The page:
NJHS: A Beneficial Preparation

On right, NJHS president Maggie Kenzler and Emily LaBatt, NJHS member, stand side by side for their picture.  These students are among such that enjoy ways to give back to their community.

Addy Bennett

On right, NJHS president Maggie Kenzler and Emily LaBatt, NJHS member, stand side by side for their picture. These students are among such that enjoy ways to give back to their community.

Addy Bennett, Columnist

Last week, science teacher Lisa Di Chiara passed out packets to middle school students with a GPA of 3.5 or higher that told of an organization called the National Junior Honor Society (NJHS).  I was among the crowd, and while it felt nice to qualify, I wasn’t all that interested.  But then I found out what NJHS, as it’s called, worked for.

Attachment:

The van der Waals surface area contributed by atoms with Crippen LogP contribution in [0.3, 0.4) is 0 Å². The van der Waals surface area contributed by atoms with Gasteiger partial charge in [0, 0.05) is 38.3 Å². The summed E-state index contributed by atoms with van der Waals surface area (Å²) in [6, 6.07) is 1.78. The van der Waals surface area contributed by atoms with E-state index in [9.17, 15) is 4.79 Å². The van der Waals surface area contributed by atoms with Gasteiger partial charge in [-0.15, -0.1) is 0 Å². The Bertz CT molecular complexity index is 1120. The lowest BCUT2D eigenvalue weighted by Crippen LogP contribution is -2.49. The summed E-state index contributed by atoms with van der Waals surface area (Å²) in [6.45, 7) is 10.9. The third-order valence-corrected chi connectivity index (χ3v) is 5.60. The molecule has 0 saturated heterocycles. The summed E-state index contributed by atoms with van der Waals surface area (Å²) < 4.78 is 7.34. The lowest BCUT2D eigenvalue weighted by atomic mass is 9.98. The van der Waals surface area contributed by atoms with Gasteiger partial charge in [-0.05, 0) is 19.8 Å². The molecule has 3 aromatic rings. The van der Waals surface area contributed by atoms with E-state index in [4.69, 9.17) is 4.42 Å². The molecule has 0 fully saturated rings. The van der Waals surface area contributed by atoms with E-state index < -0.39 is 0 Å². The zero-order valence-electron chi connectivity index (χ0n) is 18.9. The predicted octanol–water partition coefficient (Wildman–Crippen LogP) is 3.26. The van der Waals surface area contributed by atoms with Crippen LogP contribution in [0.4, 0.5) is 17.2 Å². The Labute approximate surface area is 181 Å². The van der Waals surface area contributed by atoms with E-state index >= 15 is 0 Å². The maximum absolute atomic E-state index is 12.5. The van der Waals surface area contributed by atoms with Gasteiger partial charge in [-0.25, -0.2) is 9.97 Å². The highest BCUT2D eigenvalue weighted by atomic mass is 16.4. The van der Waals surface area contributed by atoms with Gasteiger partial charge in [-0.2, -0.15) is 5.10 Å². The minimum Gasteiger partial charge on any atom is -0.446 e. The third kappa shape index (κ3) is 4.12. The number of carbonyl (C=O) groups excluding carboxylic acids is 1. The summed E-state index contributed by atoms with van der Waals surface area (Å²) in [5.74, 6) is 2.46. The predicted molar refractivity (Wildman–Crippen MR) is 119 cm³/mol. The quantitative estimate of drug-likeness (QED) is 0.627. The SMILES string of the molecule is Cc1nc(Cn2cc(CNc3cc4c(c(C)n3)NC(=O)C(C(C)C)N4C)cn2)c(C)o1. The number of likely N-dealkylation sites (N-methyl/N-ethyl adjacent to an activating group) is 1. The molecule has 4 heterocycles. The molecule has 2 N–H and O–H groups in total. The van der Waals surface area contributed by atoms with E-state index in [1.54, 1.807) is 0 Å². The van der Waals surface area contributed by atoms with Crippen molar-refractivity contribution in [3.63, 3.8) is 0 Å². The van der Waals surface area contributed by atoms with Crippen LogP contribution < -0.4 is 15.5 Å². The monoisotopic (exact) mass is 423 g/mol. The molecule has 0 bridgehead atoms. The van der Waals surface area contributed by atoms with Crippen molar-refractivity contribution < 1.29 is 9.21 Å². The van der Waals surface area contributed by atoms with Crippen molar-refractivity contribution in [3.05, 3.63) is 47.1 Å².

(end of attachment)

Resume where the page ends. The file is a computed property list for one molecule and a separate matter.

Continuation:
In high school, community service is required of students, while in middle school it is much less so.  NJHS is built around the mindset that community service should be for all ages.  The club takes responsible students to visit nursing homes and help with the school day care, among other activities.

President of the Horizon Honors denomination, eighth grader Maggie Kenzler, feels that, “Being in NJHS is an honor, because people see you as a leader.”  I have to agree.  The experience will do middle schoolers good for when they become freshmen.

Students who have been chosen are highly encouraged to submit their packets to join.  NJHS is not just another club.  It’s a community: of students, of scholars, and most importantly, of people looking to give back to their community.